Two stories from British sources after the jump.  They give some inspiring testimonies about how some of these immigrants came to Christ.  A common theme:  the realization that Christianity is “the religion of freedom.”

I suppose there is a connection between the freedom of religion and the religion of freedom! [Read more…]

The liquid bread fast

In the 17th century, a strict order of monks gave up all solid foods for Lent.  So to sustain themselves, they developed a particularly rich version of what they called “liquid bread.”  That is to say, beer.

This was the origin of the Paulaner brewery, which still makes its acclaimed beer.

A few years ago, a Christian  journalist went on an all-beer fast.  Intoxication faded.  Hunger subsided.  And he developed a remarkable “clarity of focus” and devotional intensity.

I suspect that any kind of long-term fasting can have that affect.  (Can anyone speak to this?)

I should add, don’t try this at home!  Most beers today lack the nutritional substance of the old brews.  (The journalist found a special doppelbock.)  And there can be other unintended consequences. [Read more…]

We Lutherans as others see us

480px-Lutherrose.svgI stumbled upon a tab at the Patheos site that is called “Religion Library.”  It includes information about a host of religions and Christian denominations and traditions.  So I checked out the information for “Lutheran.”  For each church category, you can click on topics such as “Sacred Narratives,” “Sacred Time,” “Sacred Space,” “Rites and Ceremonies.”  Reading them feels like being the object of an anthropological study.

The author, Ted Vial, is a professor at Illiff School of Theology, a Methodist seminary, that also serves other mainline Protestant churches.  He is a true scholar and he gets much of Lutheranism right, considering that he is writing about the whole gamut of this tradition.  He does distinguish between the confessionalism of the Lutheran Church Missouri Synod from the more liberal branches.  But I didn’t notice mention of the other conservative branches, such as the Wisconsin synod, the Evangelical Lutheran Synod, the Free Lutherans, etc.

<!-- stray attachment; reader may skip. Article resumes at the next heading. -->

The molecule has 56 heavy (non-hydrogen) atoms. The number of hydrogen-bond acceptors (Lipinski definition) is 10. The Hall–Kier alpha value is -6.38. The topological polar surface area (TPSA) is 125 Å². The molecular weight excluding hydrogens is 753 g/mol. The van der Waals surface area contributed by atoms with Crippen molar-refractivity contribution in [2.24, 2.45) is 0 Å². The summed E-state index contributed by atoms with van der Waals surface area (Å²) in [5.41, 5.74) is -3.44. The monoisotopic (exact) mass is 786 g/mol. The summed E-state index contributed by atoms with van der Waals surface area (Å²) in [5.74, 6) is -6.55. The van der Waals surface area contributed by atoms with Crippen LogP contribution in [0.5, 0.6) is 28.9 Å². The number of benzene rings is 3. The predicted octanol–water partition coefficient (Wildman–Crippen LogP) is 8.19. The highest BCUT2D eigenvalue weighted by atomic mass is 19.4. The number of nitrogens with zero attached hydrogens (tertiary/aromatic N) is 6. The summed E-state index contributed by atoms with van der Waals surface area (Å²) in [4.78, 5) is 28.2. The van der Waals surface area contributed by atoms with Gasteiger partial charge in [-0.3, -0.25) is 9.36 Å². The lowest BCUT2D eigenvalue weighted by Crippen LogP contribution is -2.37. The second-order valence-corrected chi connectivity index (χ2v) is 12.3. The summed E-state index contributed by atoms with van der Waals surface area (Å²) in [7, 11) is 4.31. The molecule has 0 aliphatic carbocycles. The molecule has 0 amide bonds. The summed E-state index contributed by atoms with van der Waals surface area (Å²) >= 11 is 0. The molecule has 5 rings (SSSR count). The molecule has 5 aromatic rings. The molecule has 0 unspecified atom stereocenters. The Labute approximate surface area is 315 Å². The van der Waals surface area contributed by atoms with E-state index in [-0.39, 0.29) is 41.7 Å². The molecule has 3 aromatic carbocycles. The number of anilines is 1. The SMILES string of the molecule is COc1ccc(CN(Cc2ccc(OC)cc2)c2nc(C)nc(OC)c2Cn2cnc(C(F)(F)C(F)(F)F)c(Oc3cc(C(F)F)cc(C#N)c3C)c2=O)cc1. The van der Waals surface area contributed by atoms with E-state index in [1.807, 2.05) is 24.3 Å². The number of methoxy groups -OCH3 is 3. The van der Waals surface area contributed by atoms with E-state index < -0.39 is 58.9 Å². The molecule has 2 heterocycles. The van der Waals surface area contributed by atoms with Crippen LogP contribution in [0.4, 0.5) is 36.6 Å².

Prof. Vial is good on vocation, Luther’s neighbor-centered ethic, the Two Kingdoms, and justification.  He mentions the distinction between the Theology of the Cross and the Theology of Glory but doesn’t do too much with it, and readers don’t get a sense of the distinctly Lutheran Christology that allows our confessions to talk about “God suffering” and “God dying,” which, in turn would give him more to say about the Lutheran take on “Suffering and the Problem of Evil.”

Also, you can see the lens through which Prof. Vial is seeing.  He uses the Reformed numbering in the uses of the Law–he calls the use that convicts us of sin the “First Use,” whereas that is the “Second Use” for Lutherans, the first being the use that constrains outward behavior.  And he is clearly Methodist in saying that Lutherans “don’t expect to be sanctified.”  We do, only not in the Methodist sense of achieving moral perfection.

Part of Lutheranism he “gets” very well, other parts he misses, but in other places he is just “off” a little, as is probably always going to be the case when someone tries to understand religious beliefs from the outside, rather than as someone who believes them.

Check out what he says about Lutheranism from the live links given after the jump.  Those of you who aren’t Lutheran, go to the Religion Library and read about your church and how it measures up to those anthropological categories of “sacred time,” “sacred space,” etc.

Did you learn anything about your church that you didn’t realize before?  What is the author missing about your theology and your religious identity?

[Read more…]